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The growing opportunity for food gifting in China

Wednesday 12 October 2016

New research by Plant & Food Research has revealed that the convergence of key trends in diet, food safety and health and wellness, plus a thirst for foreign brands, has helped imported foods secure top ranking as the most common gift of choice for wealthy urban Chinese consumers.

This presents a significant commercial opportunity for New Zealand food producers if they can create and market products that fit this highly lucrative niche. Plant & Food Research’s Consumer and Products insight team were already working on Asian consumer food attitudes, so this provided a close research fit.

We then brought in global market trend experts Mintel to design and conduct the study. They gained insights from more than 2000 Chinese consumers via an online survey and focus groups, concentrating on urban, wealthy Chinese as a key target market.

The project looked at both the cultural background for gifting as well as hard data on which foods Chinese consumers want to buy and receive as gifts, and at what price. The study found two very distinct social groups within which gifting takes place in China.

The first was an inner circle of friends and family, where gifting was motivated by kinship and personal relationships. This was the most common gifting group and prices for gifts were generally around NZ$150, although, within this group, gifts for parents were higher, with an average spend of around $260.

The second group was an outer circle of relationships more often based on access to resources, opportunities or services. A giftee in this group included teachers, doctors, clients and employers. This group received gifts less often, but prices were higher, often around NZ$300.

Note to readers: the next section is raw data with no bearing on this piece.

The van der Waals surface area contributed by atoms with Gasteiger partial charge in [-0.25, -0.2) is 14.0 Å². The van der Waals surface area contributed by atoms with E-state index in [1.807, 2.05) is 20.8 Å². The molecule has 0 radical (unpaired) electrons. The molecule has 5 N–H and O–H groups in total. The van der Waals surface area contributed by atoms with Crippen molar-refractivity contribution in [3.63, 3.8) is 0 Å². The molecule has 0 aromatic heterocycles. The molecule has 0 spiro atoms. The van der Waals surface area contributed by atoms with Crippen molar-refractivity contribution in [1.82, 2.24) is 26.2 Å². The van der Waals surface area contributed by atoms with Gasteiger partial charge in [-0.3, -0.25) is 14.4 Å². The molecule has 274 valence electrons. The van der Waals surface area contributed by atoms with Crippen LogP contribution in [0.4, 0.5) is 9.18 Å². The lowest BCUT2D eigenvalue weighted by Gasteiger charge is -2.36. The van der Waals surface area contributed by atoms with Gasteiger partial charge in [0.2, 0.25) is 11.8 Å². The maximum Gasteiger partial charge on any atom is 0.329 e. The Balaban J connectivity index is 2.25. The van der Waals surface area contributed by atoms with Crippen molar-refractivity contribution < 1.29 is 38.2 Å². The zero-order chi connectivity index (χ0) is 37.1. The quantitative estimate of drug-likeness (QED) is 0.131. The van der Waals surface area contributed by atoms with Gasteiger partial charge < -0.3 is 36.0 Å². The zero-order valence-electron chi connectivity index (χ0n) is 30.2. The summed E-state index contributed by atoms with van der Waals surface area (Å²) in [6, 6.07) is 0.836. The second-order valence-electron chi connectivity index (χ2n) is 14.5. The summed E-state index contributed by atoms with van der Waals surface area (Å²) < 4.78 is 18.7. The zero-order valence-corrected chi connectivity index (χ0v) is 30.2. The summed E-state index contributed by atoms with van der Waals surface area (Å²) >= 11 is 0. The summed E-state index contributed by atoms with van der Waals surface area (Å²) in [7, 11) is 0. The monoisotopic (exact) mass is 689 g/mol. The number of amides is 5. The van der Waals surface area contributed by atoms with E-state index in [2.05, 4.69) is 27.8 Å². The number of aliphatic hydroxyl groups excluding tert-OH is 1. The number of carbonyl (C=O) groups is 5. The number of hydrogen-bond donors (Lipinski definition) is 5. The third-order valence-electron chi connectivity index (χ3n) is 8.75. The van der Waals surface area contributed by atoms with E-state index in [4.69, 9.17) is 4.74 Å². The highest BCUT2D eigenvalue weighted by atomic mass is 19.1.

In Chinese culture, gifting acts as a signal of the value of a relationship to both the giver and the receiver, helping to define the expectations each has for the outcomes of the relationship. Eighty-seven percent of those surveyed agreed that reciprocity is a Chinese tradition and the higher the price the more dignity and respect a gift represented.

How a gift looks was often cited as a key element in its value. Words like ‘classy’ and ‘good taste’ were frequently mentioned, and ‘exquisite packaging’ was considered a must. Food has long been a traditional gift in China, particularly during important festivals, and while today it must compete with fashion goods, alcohol, cigarettes, cosmetics and consumer electronics, it remains the top choice by a wide margin.

Ninety-eight of the survey respondents said they had bought food as a gift in the past 12 months and 93 per cent said half or more of all their gifts were food. They told us they gifted food mainly because it was useful and suitable for everyone.

Respondents said an ideal food gift should look healthy and nutritious (67 per cent), be safe (59 per cent), have a well-known brand (55 per cent) and have exquisite packaging (50 per cent). Chocolate might be the most popular gift, but 82 per cent of our survey agreed that health food gifts are growing in popularity. “It will never go wrong when you give them health,” said one focus group member.

While price, brand and packaging were the top three reasons quoted for assessing the value represented by a food gift generally, when we asked specifically about imported foods this shifted to brand, nutritional value and country of origin.

New Zealand fared well in the list of countries our survey group had purchased food gifts from. Twenty-nine said they had bought a kiwi food gift in the past year. Brand awareness and food safety were the most commonly quoted reasons for choosing New Zealand food as a gift. 

For more details and access to this research or other Plant & Food Research-led studies on Asian consumers, contact

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